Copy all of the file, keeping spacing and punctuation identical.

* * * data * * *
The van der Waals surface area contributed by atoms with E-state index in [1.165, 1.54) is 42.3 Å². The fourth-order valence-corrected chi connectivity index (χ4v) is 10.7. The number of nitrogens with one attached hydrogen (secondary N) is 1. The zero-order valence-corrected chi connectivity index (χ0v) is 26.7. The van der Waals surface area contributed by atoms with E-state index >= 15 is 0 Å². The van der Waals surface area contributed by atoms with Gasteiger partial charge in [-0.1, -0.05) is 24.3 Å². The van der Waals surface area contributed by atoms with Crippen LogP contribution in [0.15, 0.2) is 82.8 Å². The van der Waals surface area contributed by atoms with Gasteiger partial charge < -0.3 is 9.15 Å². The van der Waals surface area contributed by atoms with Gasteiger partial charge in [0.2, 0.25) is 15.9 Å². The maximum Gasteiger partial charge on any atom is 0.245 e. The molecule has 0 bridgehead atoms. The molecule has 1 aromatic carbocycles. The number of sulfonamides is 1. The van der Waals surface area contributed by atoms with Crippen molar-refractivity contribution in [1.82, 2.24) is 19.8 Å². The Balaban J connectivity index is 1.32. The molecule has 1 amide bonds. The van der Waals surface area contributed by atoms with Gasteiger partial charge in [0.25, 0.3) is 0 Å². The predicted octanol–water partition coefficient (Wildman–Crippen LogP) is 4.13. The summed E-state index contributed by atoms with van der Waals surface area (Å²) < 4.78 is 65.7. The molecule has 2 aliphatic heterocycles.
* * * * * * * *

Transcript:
The van der Waals surface area contributed by atoms with E-state index in [1.165, 1.54) is 42.3 Å². The fourth-order valence-corrected chi connectivity index (χ4v) is 10.7. The number of nitrogens with one attached hydrogen (secondary N) is 1. The zero-order valence-corrected chi connectivity index (χ0v) is 26.7. The van der Waals surface area contributed by atoms with E-state index >= 15 is 0 Å². The van der Waals surface area contributed by atoms with Gasteiger partial charge in [-0.1, -0.05) is 24.3 Å². The van der Waals surface area contributed by atoms with Crippen LogP contribution in [0.15, 0.2) is 82.8 Å². The van der Waals surface area contributed by atoms with Gasteiger partial charge < -0.3 is 9.15 Å². The van der Waals surface area contributed by atoms with Gasteiger partial charge in [0.2, 0.25) is 15.9 Å². The maximum Gasteiger partial charge on any atom is 0.245 e. The molecule has 0 bridgehead atoms. The molecule has 1 aromatic carbocycles. The number of sulfonamides is 1. The van der Waals surface area contributed by atoms with Crippen molar-refractivity contribution in [1.82, 2.24) is 19.8 Å². The Balaban J connectivity index is 1.32. The molecule has 1 amide bonds. The van der Waals surface area contributed by atoms with Gasteiger partial charge in [0.25, 0.3) is 0 Å². The predicted octanol–water partition coefficient (Wildman–Crippen LogP) is 4.13. The summed E-state index contributed by atoms with van der Waals surface area (Å²) < 4.78 is 65.7. The molecule has 2 aliphatic heterocycles.